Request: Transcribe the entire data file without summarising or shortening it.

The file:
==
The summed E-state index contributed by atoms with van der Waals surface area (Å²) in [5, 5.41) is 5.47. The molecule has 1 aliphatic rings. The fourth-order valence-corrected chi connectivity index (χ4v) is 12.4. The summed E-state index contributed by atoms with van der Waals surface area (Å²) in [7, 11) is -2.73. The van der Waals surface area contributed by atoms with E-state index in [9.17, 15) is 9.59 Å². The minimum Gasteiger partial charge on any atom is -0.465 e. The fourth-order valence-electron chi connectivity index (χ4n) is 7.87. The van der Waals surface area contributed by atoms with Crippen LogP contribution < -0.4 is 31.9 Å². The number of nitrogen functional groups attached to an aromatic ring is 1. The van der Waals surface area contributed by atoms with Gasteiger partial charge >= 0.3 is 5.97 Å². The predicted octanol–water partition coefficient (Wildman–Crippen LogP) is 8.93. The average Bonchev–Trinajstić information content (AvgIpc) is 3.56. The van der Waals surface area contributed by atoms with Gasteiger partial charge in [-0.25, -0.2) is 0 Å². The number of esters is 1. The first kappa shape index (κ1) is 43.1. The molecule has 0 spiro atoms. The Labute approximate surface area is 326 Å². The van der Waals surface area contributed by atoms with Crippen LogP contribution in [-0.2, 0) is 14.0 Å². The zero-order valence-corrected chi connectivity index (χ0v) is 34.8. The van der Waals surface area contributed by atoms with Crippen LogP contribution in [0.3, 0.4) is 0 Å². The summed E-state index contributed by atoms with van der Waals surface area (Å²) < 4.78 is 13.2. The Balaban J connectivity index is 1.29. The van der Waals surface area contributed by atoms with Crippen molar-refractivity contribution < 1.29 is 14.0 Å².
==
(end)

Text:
The summed E-state index contributed by atoms with van der Waals surface area (Å²) in [5, 5.41) is 5.47. The molecule has 1 aliphatic rings. The fourth-order valence-corrected chi connectivity index (χ4v) is 12.4. The summed E-state index contributed by atoms with van der Waals surface area (Å²) in [7, 11) is -2.73. The van der Waals surface area contributed by atoms with E-state index in [9.17, 15) is 9.59 Å². The minimum Gasteiger partial charge on any atom is -0.465 e. The fourth-order valence-electron chi connectivity index (χ4n) is 7.87. The van der Waals surface area contributed by atoms with Crippen LogP contribution < -0.4 is 31.9 Å². The number of nitrogen functional groups attached to an aromatic ring is 1. The van der Waals surface area contributed by atoms with Gasteiger partial charge >= 0.3 is 5.97 Å². The predicted octanol–water partition coefficient (Wildman–Crippen LogP) is 8.93. The average Bonchev–Trinajstić information content (AvgIpc) is 3.56. The van der Waals surface area contributed by atoms with Gasteiger partial charge in [-0.25, -0.2) is 0 Å². The number of esters is 1. The first kappa shape index (κ1) is 43.1. The molecule has 0 spiro atoms. The Labute approximate surface area is 326 Å². The van der Waals surface area contributed by atoms with Crippen LogP contribution in [-0.2, 0) is 14.0 Å². The zero-order valence-corrected chi connectivity index (χ0v) is 34.8. The van der Waals surface area contributed by atoms with Crippen LogP contribution in [0.3, 0.4) is 0 Å². The summed E-state index contributed by atoms with van der Waals surface area (Å²) < 4.78 is 13.2. The Balaban J connectivity index is 1.29. The van der Waals surface area contributed by atoms with Crippen molar-refractivity contribution < 1.29 is 14.0 Å².